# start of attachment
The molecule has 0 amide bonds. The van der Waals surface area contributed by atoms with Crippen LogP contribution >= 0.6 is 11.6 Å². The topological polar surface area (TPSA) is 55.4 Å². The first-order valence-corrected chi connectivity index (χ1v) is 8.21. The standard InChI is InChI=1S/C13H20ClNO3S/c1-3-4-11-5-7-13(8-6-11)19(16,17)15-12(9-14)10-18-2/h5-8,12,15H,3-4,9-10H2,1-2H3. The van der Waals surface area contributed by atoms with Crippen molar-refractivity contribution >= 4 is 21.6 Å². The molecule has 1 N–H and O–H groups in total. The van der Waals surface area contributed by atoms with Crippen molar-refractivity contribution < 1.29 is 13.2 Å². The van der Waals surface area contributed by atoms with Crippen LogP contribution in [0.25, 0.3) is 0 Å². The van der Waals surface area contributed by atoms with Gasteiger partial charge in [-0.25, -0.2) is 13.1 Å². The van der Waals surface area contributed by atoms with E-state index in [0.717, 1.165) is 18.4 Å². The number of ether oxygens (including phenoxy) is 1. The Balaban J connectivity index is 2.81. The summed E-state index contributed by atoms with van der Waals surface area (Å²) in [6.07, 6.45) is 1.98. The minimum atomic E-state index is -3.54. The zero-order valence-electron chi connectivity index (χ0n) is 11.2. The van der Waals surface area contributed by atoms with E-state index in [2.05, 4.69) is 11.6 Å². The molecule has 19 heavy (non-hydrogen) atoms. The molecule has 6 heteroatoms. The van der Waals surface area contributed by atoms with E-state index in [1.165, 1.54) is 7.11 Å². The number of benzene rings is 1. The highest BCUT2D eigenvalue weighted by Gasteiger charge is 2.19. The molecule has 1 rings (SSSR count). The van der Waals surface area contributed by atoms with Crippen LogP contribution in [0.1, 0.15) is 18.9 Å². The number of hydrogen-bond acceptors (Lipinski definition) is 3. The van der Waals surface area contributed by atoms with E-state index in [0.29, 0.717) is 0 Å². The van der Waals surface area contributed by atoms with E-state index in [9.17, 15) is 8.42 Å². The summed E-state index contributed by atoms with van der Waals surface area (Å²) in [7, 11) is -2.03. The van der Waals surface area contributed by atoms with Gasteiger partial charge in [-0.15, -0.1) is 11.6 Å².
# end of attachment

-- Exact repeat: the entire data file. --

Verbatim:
The molecule has 0 amide bonds. The van der Waals surface area contributed by atoms with Crippen LogP contribution >= 0.6 is 11.6 Å². The topological polar surface area (TPSA) is 55.4 Å². The first-order valence-corrected chi connectivity index (χ1v) is 8.21. The standard InChI is InChI=1S/C13H20ClNO3S/c1-3-4-11-5-7-13(8-6-11)19(16,17)15-12(9-14)10-18-2/h5-8,12,15H,3-4,9-10H2,1-2H3. The van der Waals surface area contributed by atoms with Crippen molar-refractivity contribution >= 4 is 21.6 Å². The molecule has 1 N–H and O–H groups in total. The van der Waals surface area contributed by atoms with Crippen molar-refractivity contribution < 1.29 is 13.2 Å². The van der Waals surface area contributed by atoms with Crippen LogP contribution in [0.25, 0.3) is 0 Å². The van der Waals surface area contributed by atoms with Gasteiger partial charge in [-0.25, -0.2) is 13.1 Å². The van der Waals surface area contributed by atoms with E-state index in [0.717, 1.165) is 18.4 Å². The number of ether oxygens (including phenoxy) is 1. The Balaban J connectivity index is 2.81. The summed E-state index contributed by atoms with van der Waals surface area (Å²) in [6.07, 6.45) is 1.98. The minimum atomic E-state index is -3.54. The zero-order valence-electron chi connectivity index (χ0n) is 11.2. The van der Waals surface area contributed by atoms with E-state index in [2.05, 4.69) is 11.6 Å². The molecule has 19 heavy (non-hydrogen) atoms. The molecule has 6 heteroatoms. The van der Waals surface area contributed by atoms with E-state index in [1.165, 1.54) is 7.11 Å². The number of benzene rings is 1. The highest BCUT2D eigenvalue weighted by Gasteiger charge is 2.19. The molecule has 1 rings (SSSR count). The van der Waals surface area contributed by atoms with Crippen LogP contribution in [0.1, 0.15) is 18.9 Å². The number of hydrogen-bond acceptors (Lipinski definition) is 3. The van der Waals surface area contributed by atoms with E-state index in [0.29, 0.717) is 0 Å². The van der Waals surface area contributed by atoms with E-state index in [9.17, 15) is 8.42 Å². The summed E-state index contributed by atoms with van der Waals surface area (Å²) in [7, 11) is -2.03. The van der Waals surface area contributed by atoms with Gasteiger partial charge in [-0.15, -0.1) is 11.6 Å².